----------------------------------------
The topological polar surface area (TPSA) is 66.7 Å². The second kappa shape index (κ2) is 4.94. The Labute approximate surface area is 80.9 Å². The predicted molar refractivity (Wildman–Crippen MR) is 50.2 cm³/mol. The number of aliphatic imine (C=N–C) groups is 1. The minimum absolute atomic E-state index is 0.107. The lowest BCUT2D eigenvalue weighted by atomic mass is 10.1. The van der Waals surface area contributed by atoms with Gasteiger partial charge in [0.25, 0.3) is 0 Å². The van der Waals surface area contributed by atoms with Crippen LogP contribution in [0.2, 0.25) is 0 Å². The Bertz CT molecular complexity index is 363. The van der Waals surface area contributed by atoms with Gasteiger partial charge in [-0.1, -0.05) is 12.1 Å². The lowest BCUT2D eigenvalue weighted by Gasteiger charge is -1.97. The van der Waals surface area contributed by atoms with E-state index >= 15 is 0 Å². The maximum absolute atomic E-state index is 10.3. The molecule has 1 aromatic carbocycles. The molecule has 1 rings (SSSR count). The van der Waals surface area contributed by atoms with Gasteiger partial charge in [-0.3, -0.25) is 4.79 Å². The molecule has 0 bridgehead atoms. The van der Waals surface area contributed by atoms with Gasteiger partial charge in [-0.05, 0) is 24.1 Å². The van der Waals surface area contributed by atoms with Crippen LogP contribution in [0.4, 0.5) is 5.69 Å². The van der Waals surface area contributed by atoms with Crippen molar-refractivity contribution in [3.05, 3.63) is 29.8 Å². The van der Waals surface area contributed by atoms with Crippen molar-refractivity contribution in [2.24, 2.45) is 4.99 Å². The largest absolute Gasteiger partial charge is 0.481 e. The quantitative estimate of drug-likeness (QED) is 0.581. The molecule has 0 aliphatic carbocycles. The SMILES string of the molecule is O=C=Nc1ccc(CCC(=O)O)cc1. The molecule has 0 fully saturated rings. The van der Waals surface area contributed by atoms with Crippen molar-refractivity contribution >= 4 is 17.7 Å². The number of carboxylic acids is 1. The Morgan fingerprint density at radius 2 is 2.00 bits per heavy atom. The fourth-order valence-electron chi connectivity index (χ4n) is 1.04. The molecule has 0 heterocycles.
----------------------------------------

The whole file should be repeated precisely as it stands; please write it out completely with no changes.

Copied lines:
The topological polar surface area (TPSA) is 66.7 Å². The second kappa shape index (κ2) is 4.94. The Labute approximate surface area is 80.9 Å². The predicted molar refractivity (Wildman–Crippen MR) is 50.2 cm³/mol. The number of aliphatic imine (C=N–C) groups is 1. The minimum absolute atomic E-state index is 0.107. The lowest BCUT2D eigenvalue weighted by atomic mass is 10.1. The van der Waals surface area contributed by atoms with Gasteiger partial charge in [0.25, 0.3) is 0 Å². The van der Waals surface area contributed by atoms with Crippen LogP contribution in [0.2, 0.25) is 0 Å². The Bertz CT molecular complexity index is 363. The van der Waals surface area contributed by atoms with Gasteiger partial charge in [-0.1, -0.05) is 12.1 Å². The lowest BCUT2D eigenvalue weighted by Gasteiger charge is -1.97. The van der Waals surface area contributed by atoms with E-state index >= 15 is 0 Å². The maximum absolute atomic E-state index is 10.3. The molecule has 1 aromatic carbocycles. The molecule has 1 rings (SSSR count). The van der Waals surface area contributed by atoms with Gasteiger partial charge in [-0.3, -0.25) is 4.79 Å². The molecule has 0 bridgehead atoms. The van der Waals surface area contributed by atoms with Gasteiger partial charge in [-0.05, 0) is 24.1 Å². The van der Waals surface area contributed by atoms with Crippen LogP contribution in [0.4, 0.5) is 5.69 Å². The van der Waals surface area contributed by atoms with Crippen molar-refractivity contribution in [3.05, 3.63) is 29.8 Å². The van der Waals surface area contributed by atoms with Crippen molar-refractivity contribution in [2.24, 2.45) is 4.99 Å². The largest absolute Gasteiger partial charge is 0.481 e. The quantitative estimate of drug-likeness (QED) is 0.581. The molecule has 0 aliphatic carbocycles. The SMILES string of the molecule is O=C=Nc1ccc(CCC(=O)O)cc1. The molecule has 0 fully saturated rings. The van der Waals surface area contributed by atoms with Crippen molar-refractivity contribution >= 4 is 17.7 Å². The number of carboxylic acids is 1. The Morgan fingerprint density at radius 2 is 2.00 bits per heavy atom. The fourth-order valence-electron chi connectivity index (χ4n) is 1.04. The molecule has 0 heterocycles.